December 7, 2009
ANESTI MARKOGLU, PLAINTIFF-APPELLANT,
FREDERIC C. MEOLA AND GREENWOOD TREE EXPERTS, DEFENDANTS-RESPONDENTS.
On appeal from Superior Court of New Jersey, Law Division, Special Civil Part, Morris County, SC-534-08.
NOT FOR PUBLICATION WITHOUT THE APPROVAL OF THE APPELLATE DIVISION
Argued November 4, 2009
Before Judges Grall and Messano.
Plaintiff Anesti Markoglu appeals from a judgment dismissing with prejudice his claims against his neighbor, defendant Frederic C. Meola, and Meola's tree specialist, defendant Greenwood Tree Experts. The judgment was entered at the close of Markoglu's case during a trial in the Special Civil Part. It is based upon the judge's determination that Markoglu did not submit evidence that would permit a verdict in his favor. Because the record supports that determination, we affirm. R. 2:11-3(e)(1)(A).
Markoglu filed his complaint on April 8, 2008. He alleged that Meola retained Greenwood to trim and remove trees on property adjacent to Markoglu's and in doing that work Greenwood damaged his garage roof. There is no dispute that Greenwood did the work for Meola in June and July 2006.
The fact in issue was whether Markoglu's garage roof was damaged by a tree limb cut by Greenwood. Although Markoglu used his garage on a regular but not daily basis, he testified that he did not notice the hole in his roof until February 2008. Markoglu admitted that he was not on the property while Greenwood was working and had no witnesses who observed Greenwood's activity. Nonetheless, he had "no doubt" that the roof was damaged when Greenwood cut the limbs of Meola's tree.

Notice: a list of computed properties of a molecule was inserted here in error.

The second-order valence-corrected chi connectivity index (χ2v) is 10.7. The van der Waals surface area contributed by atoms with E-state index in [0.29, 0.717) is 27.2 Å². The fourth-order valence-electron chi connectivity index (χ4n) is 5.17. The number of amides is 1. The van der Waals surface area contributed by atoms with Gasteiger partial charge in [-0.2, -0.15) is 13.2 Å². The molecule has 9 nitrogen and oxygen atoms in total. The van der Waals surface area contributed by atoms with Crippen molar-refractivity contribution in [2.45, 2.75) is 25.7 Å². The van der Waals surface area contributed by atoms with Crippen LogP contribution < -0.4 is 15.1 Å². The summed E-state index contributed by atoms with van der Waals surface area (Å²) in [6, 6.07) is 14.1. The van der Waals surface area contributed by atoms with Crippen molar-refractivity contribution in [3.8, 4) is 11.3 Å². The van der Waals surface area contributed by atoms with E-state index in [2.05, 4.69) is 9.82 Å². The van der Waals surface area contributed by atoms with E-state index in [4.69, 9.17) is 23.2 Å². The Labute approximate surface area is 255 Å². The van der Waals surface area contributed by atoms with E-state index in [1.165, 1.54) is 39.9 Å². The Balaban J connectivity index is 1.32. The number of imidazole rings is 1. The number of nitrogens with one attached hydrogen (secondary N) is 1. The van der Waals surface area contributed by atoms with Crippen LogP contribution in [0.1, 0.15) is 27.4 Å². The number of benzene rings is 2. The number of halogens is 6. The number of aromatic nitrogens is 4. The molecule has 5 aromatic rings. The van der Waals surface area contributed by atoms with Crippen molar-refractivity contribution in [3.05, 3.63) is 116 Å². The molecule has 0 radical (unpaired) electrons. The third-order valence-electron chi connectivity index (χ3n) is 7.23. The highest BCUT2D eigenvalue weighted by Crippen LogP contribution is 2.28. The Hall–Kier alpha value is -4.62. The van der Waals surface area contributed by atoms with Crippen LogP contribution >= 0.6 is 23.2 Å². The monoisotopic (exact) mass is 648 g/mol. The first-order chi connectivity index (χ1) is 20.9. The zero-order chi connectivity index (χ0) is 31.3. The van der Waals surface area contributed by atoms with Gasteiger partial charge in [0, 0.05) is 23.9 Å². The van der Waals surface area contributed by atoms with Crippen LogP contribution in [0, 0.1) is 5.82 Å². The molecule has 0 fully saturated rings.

Markoglu presented photographs depicting the trees on Meola's property in July 2006 and debris from the work. He also had photographs tending to show there were no trees growing on his property in the vicinity of his garage.
In addition, Markoglu produced photographs taken after he discovered the roof damage in February 2008. Those pictures showed a hole in his sagging garage roof, daylight visible from the interior of the garage through the roof, and personal property that Markoglu alleged was damaged as a consequence of exposure to the elements attributable to the hole. The insurers of his home and business paid on his claims for property damage, minus the deductible amount.
Markoglu did not find a limb on his property or in his garage after discovering the damage to his roof. He had no witness or other evidence tending to show the cause of the damage to his roof other than any inferences available from the timing of the work done on Meola's trees and his discovery of the damage to his roof.
Although the judge found Markoglu's testimony credible and gave him the benefit of all favorable inferences, he concluded that Markoglu's evidence was insufficient to establish that the damage was proximately caused by Meola or Greenwood. Based upon our review of the record, we fully agree that the evidence and the available inferences, viewed in the light most favorable to Markoglu, do not permit a finder of fact to conclude that his garage roof was more likely than not damaged by a limb cut from a tree on his neighbor's property nineteen months before he noticed the hole. R. 4:37-2(b).
Markoglu raises two issues on appeal:
I. The Court Erred In Ruling That Expert Testimony Was Required as Part of Plaintiff's Case.
II. The Dismissal of Plaintiff's Complaint Was Unwarranted by the Evidence.
The arguments presented lack sufficient merit to warrant discussion beyond the brief observations that follow. R. 2:11-3(e)(1)(E). The judge's decision rests on the absence of proof of the cause of the damage to the roof, not on the ground that expert testimony is essential to establish the standard of care a tree specialist must exercise. Contrary to Markoglu's view of the doctrine of res ipsa loquitor, it has no relevance in this case because the instrumentality causing the injury was not established. Szalontai v. Yazbo's Sports Café, 183 N.J. 386, 398 (2005).
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